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peaceful buddha toy By Arch Dudeship Dwayne Eutsey

In The Dude Abides—The Gospel According to the Coen Brothers, award-winning religious columnist Cathleen Falsani offers a unique and engaging look at the “spiritual messages” she finds permeating the Coen Brothers’ movies.

Now, “spiritual message.” Odds are, that’s not what most moviegoers expect to find in the darkly comic and brutally violent cinematic vision of Joel and Ethan Coen. Neither is the word “gospel,” for that matter. While wisely resisting the temptation to cram their films into what she calls a “God-shaped box,” Falsani succeeds for the most part in tracing the theological threads she sees holding the “Coeniverse” together.

skater jesus She writes, “While marked by murder, mayhem, deception, and all manner of chaos, there is an order—a moral order—to the world depicted in Joel and Ethan Coen’s films. That’s the good news. The bad news is that when the moral order is upset, the consequences can be dire, brutal, and swift.”

Published by Zondervan, a Christian book publisher whose mission, according to its website, is to produce “resources that glorify Jesus Christ and promote biblical principles,” The Dude Abides will probably challenge (in a good way) the expectations of Zondervan’s religious readers as well as the more secular-minded among Coen Brother fans.

As a self-described “sometimes churchgoing Catholic-turned-Baptist-turned-freelance Episcopalian” who has interviewed the likes of Bono from U2 and some guy who ran for president named Barack Obama, Falsani is certainly up to the challenge of navigating her work between the two groups. Her down-to-earth writing style glides easily from summarizing convoluted Coen Brother movie plots to drawing from Zen Buddhism, Jewish mysticism, and her own open-hearted Christian faith to interpret them.

coen brothers The book covers each of the Coen Brothers’s movies, from their 1986 debut Blood Simple to A Serious Man (due out this fall), with each chapter focusing on a different film. Falsani uses a “forest and the trees” approach to organizing the chapters, providing a short overview of the movie first, followed by a more in-depth theological discussion of it before concluding with a brief “Moral of the Story.” This structure not only provides a great introduction to each movie for those who are unfamiliar with the films, but also appeals to a die-hard Coen Brothers fan like me.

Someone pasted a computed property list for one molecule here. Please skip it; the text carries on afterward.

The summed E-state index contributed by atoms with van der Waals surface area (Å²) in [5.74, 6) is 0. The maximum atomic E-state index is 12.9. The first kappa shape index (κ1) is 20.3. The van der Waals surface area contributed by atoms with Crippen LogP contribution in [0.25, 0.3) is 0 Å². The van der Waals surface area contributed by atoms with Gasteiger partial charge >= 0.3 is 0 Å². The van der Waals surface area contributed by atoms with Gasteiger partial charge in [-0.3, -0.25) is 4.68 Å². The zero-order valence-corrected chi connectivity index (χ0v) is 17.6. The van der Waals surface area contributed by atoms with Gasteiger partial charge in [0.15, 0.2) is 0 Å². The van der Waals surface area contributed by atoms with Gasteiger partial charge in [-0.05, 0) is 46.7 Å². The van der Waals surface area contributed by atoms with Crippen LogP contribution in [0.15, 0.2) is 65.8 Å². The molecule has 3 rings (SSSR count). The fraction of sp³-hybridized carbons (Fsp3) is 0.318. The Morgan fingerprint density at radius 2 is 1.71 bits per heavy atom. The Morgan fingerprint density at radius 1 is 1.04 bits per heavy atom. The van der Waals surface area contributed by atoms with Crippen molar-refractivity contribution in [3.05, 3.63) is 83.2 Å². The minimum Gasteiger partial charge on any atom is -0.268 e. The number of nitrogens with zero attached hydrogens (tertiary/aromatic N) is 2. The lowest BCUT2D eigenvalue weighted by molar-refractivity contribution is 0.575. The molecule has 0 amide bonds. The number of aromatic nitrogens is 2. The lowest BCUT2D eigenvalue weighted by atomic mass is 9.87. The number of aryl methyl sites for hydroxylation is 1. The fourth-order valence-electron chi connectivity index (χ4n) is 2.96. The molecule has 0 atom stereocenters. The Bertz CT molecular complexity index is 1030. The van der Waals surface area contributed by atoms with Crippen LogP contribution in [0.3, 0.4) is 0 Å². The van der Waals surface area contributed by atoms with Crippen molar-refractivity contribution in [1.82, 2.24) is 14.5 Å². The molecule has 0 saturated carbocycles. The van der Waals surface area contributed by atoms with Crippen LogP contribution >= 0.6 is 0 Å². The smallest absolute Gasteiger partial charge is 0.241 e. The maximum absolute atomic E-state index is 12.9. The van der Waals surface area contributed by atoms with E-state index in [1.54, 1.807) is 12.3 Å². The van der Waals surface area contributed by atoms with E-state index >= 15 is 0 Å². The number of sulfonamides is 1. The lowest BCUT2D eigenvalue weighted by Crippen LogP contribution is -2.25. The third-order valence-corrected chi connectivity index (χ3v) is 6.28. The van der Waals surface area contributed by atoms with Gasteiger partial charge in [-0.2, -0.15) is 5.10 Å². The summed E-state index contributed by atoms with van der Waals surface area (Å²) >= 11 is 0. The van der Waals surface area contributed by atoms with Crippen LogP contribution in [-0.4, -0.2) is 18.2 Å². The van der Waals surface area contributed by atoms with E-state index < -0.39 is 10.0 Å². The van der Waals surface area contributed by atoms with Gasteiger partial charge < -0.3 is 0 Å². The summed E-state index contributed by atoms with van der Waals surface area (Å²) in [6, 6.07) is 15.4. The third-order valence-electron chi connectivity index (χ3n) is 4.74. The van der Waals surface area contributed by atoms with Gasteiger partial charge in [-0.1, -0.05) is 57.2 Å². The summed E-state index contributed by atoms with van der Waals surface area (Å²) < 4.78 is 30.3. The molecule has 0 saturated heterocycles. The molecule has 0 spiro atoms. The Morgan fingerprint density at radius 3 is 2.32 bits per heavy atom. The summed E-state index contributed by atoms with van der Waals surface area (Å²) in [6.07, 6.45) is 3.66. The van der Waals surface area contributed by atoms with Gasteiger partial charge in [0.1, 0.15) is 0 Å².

falsani on pbs Falsani’s movie analyses should also intrigue the uninitiated and fans alike. She sees the Coen oeuvre as consisting broadly of cautionary tales (such as Blood Simple), “Judeo-Christian morality plays” (like Fargo), holy fools (Hi McDunnough in Raising Arizona), foolish hubris (Barton Fink), and unflinching explorations of the nature of evil, Job-like suffering, and the distance or seeming absence of God (No Country for Old Men, A Simple Man).

Her interpretations also provide nuanced ways of understanding the quirky characters populating Coen Brother films. For example, she places The Dude (the burnout main character of The Big Lebowski) within kabbalistic lore as a lamed-vavnik, “a righteous soul with whom the eventual healing of the world abides”. Other theological takes may seem a little strained, though. The pregnant sheriff in Fargo, Marge Gunderson, is certainly an endearingly good-hearted character, but is she the dude abides by cathleen falsanireally a redeeming Christ figure as Falsani posits?

There are other interpretative quibbles I have, but, as The Dude would say, that’s just, like, my opinion and her opinion, man. Besides, that may just be the point. Falsani doesn’t intend for her book to be a definitive study of all things Coen. With its section of group study questions at the end, the book’s intention may be to help elicit conversations (albeit from a more or less Christian frame of reference) about these complex movies (sample: “After exploring the Coens’ fourteen films, what do you think the two brothers make of God?”).

For Falsani, the Coen Brothers’ cinematic gospel is more concerned with posing life’s deepest questions than it is with providing us with ultimate answers to them. In The Dude Abides, she makes a good-faith effort to offer her responses to the questions the unorthodox filmmakers raise and invites her readers to do the same.

Maybe by sharing our responses with one another in a similar spirit, regardless of our religious faith or lack thereof, we’ll find a way to abide together a little better. And I don’t know about you, but as the Stranger says at the end of The Big Lebowski, I take comfort in that.

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14 Responses to “The Dude Abides…Not Just Coen Brothers Fans Will Take Comfort in That”